A Global Issue
Chapter 2: The goals of competition policy
A Global Issue
This chapter addresses the choice of goals for competition law and policy. It describes goals based on economic theory (maximizing consumer welfare, aggregate welfare or producer welfare), fairness in the competition and promoting and protecting the competitive process itself. The chapter argues that the last of these options is the best basic goal because neither economic theory nor fairness provide a coherent basis for policy over time given the dynamics of markets and the ambiguity of both economic theory and fairness. But even the goal of promoting and protecting the competitive process is not self-defining because determining the appropriate degree of legal intervention is dependent on the assessment of the risks to the competitive process if there were no intervention. Given the many examples of market failure, the chapter concludes that the legal system must provide significant oversight of the competitive process in order to ensure the long-term viability of the competitive process.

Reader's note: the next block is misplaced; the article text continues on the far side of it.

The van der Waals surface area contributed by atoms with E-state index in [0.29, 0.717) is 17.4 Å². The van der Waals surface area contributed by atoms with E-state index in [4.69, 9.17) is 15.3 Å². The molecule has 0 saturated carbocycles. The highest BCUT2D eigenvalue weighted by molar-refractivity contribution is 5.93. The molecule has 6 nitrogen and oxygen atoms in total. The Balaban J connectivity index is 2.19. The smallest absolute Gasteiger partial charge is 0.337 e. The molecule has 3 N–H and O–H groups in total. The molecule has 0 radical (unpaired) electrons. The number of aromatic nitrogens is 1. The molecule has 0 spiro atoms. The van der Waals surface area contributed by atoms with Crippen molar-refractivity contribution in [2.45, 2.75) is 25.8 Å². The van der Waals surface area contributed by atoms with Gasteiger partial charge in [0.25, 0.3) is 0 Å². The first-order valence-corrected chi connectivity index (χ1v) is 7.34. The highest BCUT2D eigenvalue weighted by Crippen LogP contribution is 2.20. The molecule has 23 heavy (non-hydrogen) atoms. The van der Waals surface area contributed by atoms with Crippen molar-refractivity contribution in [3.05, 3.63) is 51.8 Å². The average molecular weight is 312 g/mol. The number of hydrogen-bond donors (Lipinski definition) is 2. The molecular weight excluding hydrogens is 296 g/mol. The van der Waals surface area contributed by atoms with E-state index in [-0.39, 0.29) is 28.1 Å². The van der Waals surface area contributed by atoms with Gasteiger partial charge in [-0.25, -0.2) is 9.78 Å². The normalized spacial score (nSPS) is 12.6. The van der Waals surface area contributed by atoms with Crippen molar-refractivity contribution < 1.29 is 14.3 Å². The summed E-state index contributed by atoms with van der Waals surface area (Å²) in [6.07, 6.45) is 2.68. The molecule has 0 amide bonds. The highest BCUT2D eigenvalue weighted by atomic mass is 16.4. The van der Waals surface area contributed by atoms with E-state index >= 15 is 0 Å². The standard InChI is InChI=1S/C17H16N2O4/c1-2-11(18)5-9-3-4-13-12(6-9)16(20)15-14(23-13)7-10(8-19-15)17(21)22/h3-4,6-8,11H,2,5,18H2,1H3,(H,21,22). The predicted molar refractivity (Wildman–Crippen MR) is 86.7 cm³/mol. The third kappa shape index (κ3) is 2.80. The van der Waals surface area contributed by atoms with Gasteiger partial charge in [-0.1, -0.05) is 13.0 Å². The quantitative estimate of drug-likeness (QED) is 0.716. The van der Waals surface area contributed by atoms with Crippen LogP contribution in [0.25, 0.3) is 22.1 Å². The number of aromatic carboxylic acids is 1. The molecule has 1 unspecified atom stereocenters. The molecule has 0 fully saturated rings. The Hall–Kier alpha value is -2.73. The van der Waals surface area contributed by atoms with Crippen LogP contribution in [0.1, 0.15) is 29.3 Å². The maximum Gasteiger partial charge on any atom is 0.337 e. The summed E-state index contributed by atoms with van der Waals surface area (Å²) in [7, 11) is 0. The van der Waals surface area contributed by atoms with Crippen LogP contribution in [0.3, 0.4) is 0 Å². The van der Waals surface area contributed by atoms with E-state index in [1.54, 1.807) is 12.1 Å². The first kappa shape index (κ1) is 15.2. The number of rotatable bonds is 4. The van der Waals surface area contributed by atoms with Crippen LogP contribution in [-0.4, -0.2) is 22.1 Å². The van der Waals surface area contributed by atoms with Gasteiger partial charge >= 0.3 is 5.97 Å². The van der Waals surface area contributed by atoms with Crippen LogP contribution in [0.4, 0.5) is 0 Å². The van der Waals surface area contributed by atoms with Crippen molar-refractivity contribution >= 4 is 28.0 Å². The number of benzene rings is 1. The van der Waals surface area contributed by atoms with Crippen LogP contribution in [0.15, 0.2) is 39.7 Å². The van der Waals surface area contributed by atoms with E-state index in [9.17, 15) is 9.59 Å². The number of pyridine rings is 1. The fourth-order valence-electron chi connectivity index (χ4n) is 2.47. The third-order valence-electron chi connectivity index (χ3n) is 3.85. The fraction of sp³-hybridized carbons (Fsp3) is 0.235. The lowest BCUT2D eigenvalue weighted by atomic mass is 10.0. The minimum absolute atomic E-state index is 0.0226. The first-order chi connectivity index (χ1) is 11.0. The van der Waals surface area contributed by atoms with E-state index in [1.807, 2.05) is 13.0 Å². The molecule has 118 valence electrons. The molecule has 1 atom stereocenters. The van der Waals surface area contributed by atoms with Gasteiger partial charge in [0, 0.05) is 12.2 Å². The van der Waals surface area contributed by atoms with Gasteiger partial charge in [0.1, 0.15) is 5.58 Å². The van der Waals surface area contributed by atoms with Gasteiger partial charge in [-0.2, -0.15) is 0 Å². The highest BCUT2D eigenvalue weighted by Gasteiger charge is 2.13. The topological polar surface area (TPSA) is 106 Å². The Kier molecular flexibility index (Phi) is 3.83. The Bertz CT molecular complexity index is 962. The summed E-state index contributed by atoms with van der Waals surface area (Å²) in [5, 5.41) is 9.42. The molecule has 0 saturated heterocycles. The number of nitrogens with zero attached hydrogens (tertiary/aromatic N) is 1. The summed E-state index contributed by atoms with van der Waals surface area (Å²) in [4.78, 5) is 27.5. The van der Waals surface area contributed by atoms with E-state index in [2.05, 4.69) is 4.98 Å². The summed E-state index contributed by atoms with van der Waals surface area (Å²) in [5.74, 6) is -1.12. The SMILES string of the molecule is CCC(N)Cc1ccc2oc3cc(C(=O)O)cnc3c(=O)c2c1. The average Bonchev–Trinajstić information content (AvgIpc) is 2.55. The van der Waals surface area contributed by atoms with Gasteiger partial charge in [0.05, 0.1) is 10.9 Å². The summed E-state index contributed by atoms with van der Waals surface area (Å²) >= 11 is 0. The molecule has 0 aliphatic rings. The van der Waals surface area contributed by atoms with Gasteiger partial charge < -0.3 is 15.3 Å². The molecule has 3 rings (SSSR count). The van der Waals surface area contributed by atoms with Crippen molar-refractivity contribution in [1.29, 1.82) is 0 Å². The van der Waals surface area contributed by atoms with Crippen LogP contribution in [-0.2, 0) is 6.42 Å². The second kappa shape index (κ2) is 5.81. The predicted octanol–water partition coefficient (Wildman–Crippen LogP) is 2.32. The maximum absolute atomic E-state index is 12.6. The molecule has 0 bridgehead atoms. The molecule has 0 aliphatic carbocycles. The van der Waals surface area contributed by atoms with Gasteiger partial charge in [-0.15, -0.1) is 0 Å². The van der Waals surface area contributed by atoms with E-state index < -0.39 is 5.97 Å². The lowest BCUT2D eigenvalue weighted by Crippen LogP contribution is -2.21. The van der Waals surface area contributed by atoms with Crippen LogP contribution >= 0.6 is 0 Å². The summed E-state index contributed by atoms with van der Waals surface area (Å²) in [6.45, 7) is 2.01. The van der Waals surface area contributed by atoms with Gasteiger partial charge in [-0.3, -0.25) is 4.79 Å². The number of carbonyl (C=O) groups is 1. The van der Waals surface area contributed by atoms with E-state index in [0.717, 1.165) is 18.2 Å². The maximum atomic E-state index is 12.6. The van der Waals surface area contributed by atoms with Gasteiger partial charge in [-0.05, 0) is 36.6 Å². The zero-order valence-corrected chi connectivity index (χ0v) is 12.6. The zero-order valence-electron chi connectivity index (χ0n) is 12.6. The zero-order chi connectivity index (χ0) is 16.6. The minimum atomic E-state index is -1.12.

You are not authenticated to view the full text of this chapter or article.
Elgaronline requires a subscription or purchase to access the full text of books or journals. Please login through your library system or with your personal username and password on the homepage.
Non-subscribers can freely search the site, view abstracts/ extracts and download selected front matter and introductory chapters for personal use.
Your library may not have purchased all subject areas. If you are authenticated and think you should have access to this title, please contact your librarian.